The Labour Court in South Africa recently considered whether a promotion nullified an original restraint of trade and other novel arguments raised by an employee who wanted to escape liability under a restrictive covenant contained in his employment contract.
The employee left the service of his employer to take up employment with a competitor. When his previous employer sought to interdict him from acting in breach of the terms of his employment contract (prohibiting him from working for a competitor), the employee claimed that the court should not enforce the restriction on his employment.
In Profibre Projects (Pty) Ltd v Govindsami (J14/18, judgment delivered 5 June 2018) the court made short shrift of his argument that he should not be bound to the restraint of trade provisions in his employment contract as he held a different role when he signed the agreement.
Judge van Niekerk stated as follows in respect of this claim:
‘There is manifestly no merit in this submission. The contract of employment signed by the respondent at the commencement of his employment remained intact and enforceable until the respondent terminated the contract by way of his resignation. There is simply no conceptual basis on which it could be otherwise. The respondent continued to reap the benefits of the contract after his promotion in 2011, by way of remuneration and other benefits. There is no reason why he should not continue to be bound by the obligations imposed on him by the contract, including the restraint.’
In short, the restrictive covenant in the employment contract remains enforceable despite the employee’s change in role (and different responsibilities and exposure to trade secrets). It is conceivable that a narrowly drafted restraint of trade provision may apply only to a particular role (and not to a role accepted after the agreement was signed by the parties) but this would certainly be the exception to this general rule confirmed by the court.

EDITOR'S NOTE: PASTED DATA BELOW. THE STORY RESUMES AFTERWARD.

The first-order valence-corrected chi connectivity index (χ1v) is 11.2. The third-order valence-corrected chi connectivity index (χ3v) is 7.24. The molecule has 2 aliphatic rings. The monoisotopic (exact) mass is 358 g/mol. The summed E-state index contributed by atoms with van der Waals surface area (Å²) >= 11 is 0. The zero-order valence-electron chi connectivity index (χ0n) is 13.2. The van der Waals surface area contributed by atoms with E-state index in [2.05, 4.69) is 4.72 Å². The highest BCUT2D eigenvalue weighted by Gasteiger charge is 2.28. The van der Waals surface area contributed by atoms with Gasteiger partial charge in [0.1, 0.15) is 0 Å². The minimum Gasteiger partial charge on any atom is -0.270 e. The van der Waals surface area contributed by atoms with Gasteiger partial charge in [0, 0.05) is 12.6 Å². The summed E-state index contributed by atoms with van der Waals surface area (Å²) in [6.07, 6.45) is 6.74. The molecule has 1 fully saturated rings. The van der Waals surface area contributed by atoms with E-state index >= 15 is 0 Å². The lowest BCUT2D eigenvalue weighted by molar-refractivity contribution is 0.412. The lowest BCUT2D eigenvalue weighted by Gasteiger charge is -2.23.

Further aspects clarified by the court include:
- The employer’s inconsistent previous decisions (about enforcing restrictive provisions in respect of employees who left its employ) do not equate to unreasonableness in respect of the restraint it seeks to enforce. Each case will be judged on its merits and, at most, previous decisions may be indicative of the protectable interest it seeks to enforce.
- The court may read or pare the provisions down if too onerous, and it will allow the parties opportunity to make this case in its affidavits.
- The employer needs to show that there is confidential information to which the employee had access and could transmit (if so inclined). The employer is not required to show that the employee has used information confidentially.
- As to the customer connections, the employer merely has to evidence the existence of trade connections through customer connections which could be exploited by the former employee if employed by a competitor. Proof that this had actually been done by the competitor in the present case is not required.
It is worth remembering that, under South African law, the party seeking to resile from the restraint must prove that the agreement should not be enforced. This is unlike the position in certain other jurisdictions where the party seeking to enforce the agreement must show that it ought to be enforced.
The commonly held perception (that restraints of trade are not worth the paper they are written on) is often debunked in our courts.
Agreements in restraint of trade (restrictive covenants) play a valuable role in protecting trade secrets and managing unfair competition. Employers should consider the value of adding such provisions, especially to executive and key employment contracts.
Where existing employment agreements do not contain any such restrictions, employers may consider various lawful and fair mechanisms open to them to obtain employee consent to such agreements during employment. Restrictive covenant clauses, like lotto tickets, are only useful when you actually have one to use.